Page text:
Little Tigger is a joyous, very energetic, wonderful five-year-old girl who gives a great lesson on there being a million ways to do something and the importance of regulation in relationships.
One day Little Tigger skipped to the round pen.
As she skipped she talked to me and Reccia Jobe, her equine professional. "Perry wasn't the boss of his feelings last time," she said.
"No," I replied, "he wasn't."
"I was the boss of my feelings," she reminded me and Reccia. Little Tigger grinned from ear to ear.
"Yes, you were," Reccia said, as she smiled at her.
"Hi Perry," Little Tigger greeted the roan gelding as she approached. "You were a zero last time and (A regulation scale we use where 0=your feelings are the boss of you) I was a four." (4=boss of your feelings all by yourself) Perry looked at Little Tigger with hooded eyes. I wondered what he was thinking.
Little Tigger went into the round pen and petted Perry. Perry considered Little Tigger a moment then started ignoring her by eating grass. "I want him to pay attention to me," Little Tigger explained.
"How can you do that?" I asked.
"Do that word," she replied.
I looked at her feeling confused.
"This word," she said as she called "Perry" very softly then louder and louder "Perry!"
"Pressure?" Reccia asked.
"YES!" she said her voice full of excitement.
Little Tigger tried total voice control- tone, volume, and cadence but Perry continued to ignore her. She put pressure on Perry's side with her hands, at first with very little pressure, then she incrementally increased it until she pushed Perry physically away from her. Perry lifted his head and snapped at Little Tigger. "Perry, you are a zero. It is not nice to be a zero," Little Tigger exclaimed.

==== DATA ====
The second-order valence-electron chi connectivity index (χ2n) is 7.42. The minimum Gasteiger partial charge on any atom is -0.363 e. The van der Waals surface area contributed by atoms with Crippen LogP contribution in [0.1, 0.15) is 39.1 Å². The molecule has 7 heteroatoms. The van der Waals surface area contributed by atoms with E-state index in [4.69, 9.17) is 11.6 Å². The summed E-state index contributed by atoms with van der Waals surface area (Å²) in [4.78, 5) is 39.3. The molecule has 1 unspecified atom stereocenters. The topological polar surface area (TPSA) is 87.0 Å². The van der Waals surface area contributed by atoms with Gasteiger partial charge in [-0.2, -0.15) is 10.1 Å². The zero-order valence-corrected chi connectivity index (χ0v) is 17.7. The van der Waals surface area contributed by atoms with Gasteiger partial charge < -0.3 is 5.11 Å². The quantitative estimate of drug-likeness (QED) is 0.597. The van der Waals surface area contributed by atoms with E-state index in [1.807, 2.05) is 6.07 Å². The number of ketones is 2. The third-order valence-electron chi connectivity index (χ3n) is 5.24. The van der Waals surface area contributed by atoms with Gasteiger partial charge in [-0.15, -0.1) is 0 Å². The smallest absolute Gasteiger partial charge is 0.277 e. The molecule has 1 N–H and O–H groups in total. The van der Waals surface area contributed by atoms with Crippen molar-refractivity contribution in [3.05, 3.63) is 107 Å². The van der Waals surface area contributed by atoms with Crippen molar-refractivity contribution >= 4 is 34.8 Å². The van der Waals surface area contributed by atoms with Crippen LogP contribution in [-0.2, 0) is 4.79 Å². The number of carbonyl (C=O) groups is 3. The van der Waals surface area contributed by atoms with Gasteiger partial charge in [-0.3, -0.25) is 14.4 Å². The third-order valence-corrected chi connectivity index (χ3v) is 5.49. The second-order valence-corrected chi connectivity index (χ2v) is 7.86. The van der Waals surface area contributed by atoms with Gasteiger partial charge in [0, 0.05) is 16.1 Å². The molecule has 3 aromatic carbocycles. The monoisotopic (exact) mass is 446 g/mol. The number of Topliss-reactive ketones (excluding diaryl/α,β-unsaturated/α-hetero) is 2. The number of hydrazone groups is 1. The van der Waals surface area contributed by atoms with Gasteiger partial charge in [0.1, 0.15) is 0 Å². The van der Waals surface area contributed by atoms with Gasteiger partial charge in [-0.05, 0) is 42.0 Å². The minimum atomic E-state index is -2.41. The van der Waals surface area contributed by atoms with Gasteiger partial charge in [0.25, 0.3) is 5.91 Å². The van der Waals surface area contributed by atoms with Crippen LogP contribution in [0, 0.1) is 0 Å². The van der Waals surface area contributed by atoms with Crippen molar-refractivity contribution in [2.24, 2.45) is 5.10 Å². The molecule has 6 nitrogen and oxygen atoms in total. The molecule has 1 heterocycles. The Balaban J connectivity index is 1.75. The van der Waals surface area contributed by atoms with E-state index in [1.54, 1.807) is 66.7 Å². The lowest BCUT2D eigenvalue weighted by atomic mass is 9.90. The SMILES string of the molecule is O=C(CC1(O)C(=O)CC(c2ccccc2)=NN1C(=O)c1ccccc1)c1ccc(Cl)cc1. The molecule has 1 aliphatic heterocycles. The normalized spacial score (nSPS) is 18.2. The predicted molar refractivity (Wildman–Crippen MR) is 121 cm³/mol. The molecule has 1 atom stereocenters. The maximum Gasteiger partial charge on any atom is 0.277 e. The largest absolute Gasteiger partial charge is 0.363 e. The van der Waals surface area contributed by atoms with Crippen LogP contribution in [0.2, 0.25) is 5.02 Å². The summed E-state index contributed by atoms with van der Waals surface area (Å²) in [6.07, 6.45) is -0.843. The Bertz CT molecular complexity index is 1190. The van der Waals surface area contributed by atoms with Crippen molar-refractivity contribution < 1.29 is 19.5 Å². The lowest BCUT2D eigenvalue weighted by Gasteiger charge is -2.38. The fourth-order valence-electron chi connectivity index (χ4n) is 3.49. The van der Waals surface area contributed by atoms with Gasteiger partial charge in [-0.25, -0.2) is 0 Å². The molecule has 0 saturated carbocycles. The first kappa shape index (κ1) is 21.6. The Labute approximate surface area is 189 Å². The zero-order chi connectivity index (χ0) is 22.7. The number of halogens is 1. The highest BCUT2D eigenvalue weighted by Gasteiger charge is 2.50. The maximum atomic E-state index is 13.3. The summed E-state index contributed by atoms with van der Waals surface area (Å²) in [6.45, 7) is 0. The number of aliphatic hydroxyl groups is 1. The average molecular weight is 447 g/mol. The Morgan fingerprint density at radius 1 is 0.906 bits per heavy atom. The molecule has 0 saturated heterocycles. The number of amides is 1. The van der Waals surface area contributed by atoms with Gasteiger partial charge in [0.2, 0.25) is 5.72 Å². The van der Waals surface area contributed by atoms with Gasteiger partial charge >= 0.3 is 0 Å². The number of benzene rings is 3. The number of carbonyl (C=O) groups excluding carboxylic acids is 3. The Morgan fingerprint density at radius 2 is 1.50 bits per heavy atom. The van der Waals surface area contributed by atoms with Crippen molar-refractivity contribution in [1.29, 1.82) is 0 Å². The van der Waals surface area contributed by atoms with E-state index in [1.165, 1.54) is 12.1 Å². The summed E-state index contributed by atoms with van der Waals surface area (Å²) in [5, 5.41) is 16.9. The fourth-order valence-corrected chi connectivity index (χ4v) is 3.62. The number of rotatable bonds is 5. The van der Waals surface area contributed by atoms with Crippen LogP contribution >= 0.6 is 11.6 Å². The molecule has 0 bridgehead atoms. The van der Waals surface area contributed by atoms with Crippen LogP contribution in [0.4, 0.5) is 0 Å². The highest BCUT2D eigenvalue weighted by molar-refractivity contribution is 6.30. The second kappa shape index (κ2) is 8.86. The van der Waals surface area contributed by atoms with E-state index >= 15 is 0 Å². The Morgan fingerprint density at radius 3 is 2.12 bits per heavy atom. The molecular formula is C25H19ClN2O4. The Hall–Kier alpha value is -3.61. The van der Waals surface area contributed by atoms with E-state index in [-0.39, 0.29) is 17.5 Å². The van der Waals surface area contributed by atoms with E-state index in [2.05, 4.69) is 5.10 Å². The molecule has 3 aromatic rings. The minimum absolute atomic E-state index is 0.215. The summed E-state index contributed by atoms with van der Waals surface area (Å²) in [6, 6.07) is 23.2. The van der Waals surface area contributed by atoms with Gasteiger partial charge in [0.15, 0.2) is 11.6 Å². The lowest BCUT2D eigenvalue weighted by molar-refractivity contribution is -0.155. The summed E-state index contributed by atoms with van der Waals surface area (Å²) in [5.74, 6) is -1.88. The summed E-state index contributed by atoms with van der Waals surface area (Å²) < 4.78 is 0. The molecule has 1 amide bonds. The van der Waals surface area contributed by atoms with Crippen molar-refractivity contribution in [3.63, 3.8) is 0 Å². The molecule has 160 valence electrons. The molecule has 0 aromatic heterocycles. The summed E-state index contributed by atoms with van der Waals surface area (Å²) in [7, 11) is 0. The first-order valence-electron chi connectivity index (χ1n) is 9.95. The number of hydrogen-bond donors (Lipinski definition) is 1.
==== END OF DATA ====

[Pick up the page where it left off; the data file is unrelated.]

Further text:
Little Tigger looked at me, and Reccia then she took off running in a circle. As she ran, she talked about pressure and what she could try. Then, she suddenly stopped and approached Perry from the front. Perry acted as if he didn't see Little Tigger.
Little Tigger retracted her arms from her hoodie sleeves, and she waved her arms like a windmill. First, slower then faster and faster. When Perry moved toward her, she backed up and kept the windmill movement the same. I wanted to tell her to release the pressure when Perry came toward her, but Reccia pointed out, that it was hard to do since what Little Tigger was doing was working for her and Perry.
It appeared that the more pressure Little Tigger put on Perry's face, the more Perry followed her. I watched in amazement. Then, I realized the windmill motion was regulating Little Tigger and it was not putting pressure on Perry at all. Perry looked intrigued by Little Tigger’s antics. Around the pen, they went walking together. Finally, Little Tigger stopped. She walked over to Perry and patted him. "Good boy," she proclaimed. "You are a 4!" She turned to Reccia and me. She was grinning from ear to ear. "I am a superstar," she said.
"Yes, you are," we said, grinning back at her.
From this story we learn a few things. First, Little Tigger was not regulated when she was making her initial requests at connection so Perry did not want to connect. This was despite Little Tigger skipping all the way to the round pen. Skipping was not enough of a rhythmic, patterned and repetitive movement to get Little Tigger completely regulated. When Little Tigger began using her arms in a windmill fashion it was a rhythmic, patterned and repetitive behavior that regulated Little Tigger. Perry responded to Little Tigger’s request and began following her around the pen because Little Tigger was regulated.
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Watch this video to learn more about Super Star and understand exactly what was going on that allowed the horse to connect with Little Tigger.
Photo by Lucie Hošová on Unsplash
*This story is client composite